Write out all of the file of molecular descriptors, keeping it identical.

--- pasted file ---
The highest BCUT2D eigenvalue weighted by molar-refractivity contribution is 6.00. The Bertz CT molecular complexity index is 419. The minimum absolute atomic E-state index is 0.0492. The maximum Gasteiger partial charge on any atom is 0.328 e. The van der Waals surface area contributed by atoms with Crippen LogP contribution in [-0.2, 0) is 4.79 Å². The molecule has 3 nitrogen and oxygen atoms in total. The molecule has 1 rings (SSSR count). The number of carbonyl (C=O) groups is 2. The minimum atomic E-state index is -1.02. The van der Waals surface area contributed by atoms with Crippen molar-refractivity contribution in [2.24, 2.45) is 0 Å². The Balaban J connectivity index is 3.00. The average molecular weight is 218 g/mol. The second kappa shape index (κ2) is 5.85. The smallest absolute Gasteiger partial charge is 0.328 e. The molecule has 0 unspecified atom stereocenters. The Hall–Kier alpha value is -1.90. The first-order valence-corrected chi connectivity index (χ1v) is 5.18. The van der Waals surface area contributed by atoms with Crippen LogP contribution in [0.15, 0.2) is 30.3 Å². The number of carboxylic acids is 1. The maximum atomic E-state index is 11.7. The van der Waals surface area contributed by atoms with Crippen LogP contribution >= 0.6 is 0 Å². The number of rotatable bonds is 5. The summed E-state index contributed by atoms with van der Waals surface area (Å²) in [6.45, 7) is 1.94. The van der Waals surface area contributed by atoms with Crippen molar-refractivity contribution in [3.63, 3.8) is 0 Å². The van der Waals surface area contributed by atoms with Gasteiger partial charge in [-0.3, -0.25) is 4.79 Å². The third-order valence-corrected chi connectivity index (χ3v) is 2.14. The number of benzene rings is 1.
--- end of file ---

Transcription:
The highest BCUT2D eigenvalue weighted by molar-refractivity contribution is 6.00. The Bertz CT molecular complexity index is 419. The minimum absolute atomic E-state index is 0.0492. The maximum Gasteiger partial charge on any atom is 0.328 e. The van der Waals surface area contributed by atoms with Crippen LogP contribution in [-0.2, 0) is 4.79 Å². The molecule has 3 nitrogen and oxygen atoms in total. The molecule has 1 rings (SSSR count). The number of carbonyl (C=O) groups is 2. The minimum atomic E-state index is -1.02. The van der Waals surface area contributed by atoms with Crippen molar-refractivity contribution in [2.24, 2.45) is 0 Å². The Balaban J connectivity index is 3.00. The average molecular weight is 218 g/mol. The second kappa shape index (κ2) is 5.85. The smallest absolute Gasteiger partial charge is 0.328 e. The molecule has 0 unspecified atom stereocenters. The Hall–Kier alpha value is -1.90. The first-order valence-corrected chi connectivity index (χ1v) is 5.18. The van der Waals surface area contributed by atoms with Crippen LogP contribution in [0.15, 0.2) is 30.3 Å². The number of carboxylic acids is 1. The maximum atomic E-state index is 11.7. The van der Waals surface area contributed by atoms with Crippen LogP contribution >= 0.6 is 0 Å². The number of rotatable bonds is 5. The summed E-state index contributed by atoms with van der Waals surface area (Å²) in [6.45, 7) is 1.94. The van der Waals surface area contributed by atoms with Crippen molar-refractivity contribution in [3.63, 3.8) is 0 Å². The van der Waals surface area contributed by atoms with Gasteiger partial charge in [-0.3, -0.25) is 4.79 Å². The third-order valence-corrected chi connectivity index (χ3v) is 2.14. The number of benzene rings is 1.